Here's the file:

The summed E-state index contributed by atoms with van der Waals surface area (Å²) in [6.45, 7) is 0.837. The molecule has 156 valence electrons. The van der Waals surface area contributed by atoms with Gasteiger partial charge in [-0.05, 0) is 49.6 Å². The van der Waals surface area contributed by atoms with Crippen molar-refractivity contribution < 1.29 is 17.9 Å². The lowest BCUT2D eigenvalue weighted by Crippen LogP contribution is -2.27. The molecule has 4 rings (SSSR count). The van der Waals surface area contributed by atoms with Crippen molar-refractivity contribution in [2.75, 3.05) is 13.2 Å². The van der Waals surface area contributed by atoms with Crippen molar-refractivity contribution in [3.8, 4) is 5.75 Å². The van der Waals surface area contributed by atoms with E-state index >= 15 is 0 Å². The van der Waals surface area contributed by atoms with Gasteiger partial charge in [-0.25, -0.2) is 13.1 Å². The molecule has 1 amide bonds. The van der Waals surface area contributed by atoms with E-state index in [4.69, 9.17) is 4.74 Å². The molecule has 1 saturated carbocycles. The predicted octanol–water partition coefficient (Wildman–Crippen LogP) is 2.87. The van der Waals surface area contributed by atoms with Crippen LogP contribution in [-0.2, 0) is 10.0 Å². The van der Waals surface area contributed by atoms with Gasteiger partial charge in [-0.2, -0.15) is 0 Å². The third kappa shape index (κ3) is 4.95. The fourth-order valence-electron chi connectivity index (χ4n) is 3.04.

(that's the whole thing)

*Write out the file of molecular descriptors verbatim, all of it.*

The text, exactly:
The summed E-state index contributed by atoms with van der Waals surface area (Å²) in [6.45, 7) is 0.837. The molecule has 156 valence electrons. The van der Waals surface area contributed by atoms with Gasteiger partial charge in [-0.05, 0) is 49.6 Å². The van der Waals surface area contributed by atoms with Crippen molar-refractivity contribution < 1.29 is 17.9 Å². The lowest BCUT2D eigenvalue weighted by Crippen LogP contribution is -2.27. The molecule has 4 rings (SSSR count). The van der Waals surface area contributed by atoms with Crippen molar-refractivity contribution in [2.75, 3.05) is 13.2 Å². The van der Waals surface area contributed by atoms with Crippen molar-refractivity contribution in [3.8, 4) is 5.75 Å². The van der Waals surface area contributed by atoms with E-state index >= 15 is 0 Å². The van der Waals surface area contributed by atoms with Gasteiger partial charge in [-0.25, -0.2) is 13.1 Å². The molecule has 1 amide bonds. The van der Waals surface area contributed by atoms with E-state index in [4.69, 9.17) is 4.74 Å². The molecule has 1 saturated carbocycles. The predicted octanol–water partition coefficient (Wildman–Crippen LogP) is 2.87. The van der Waals surface area contributed by atoms with Crippen LogP contribution in [-0.2, 0) is 10.0 Å². The van der Waals surface area contributed by atoms with Gasteiger partial charge in [-0.2, -0.15) is 0 Å². The third kappa shape index (κ3) is 4.95. The fourth-order valence-electron chi connectivity index (χ4n) is 3.04.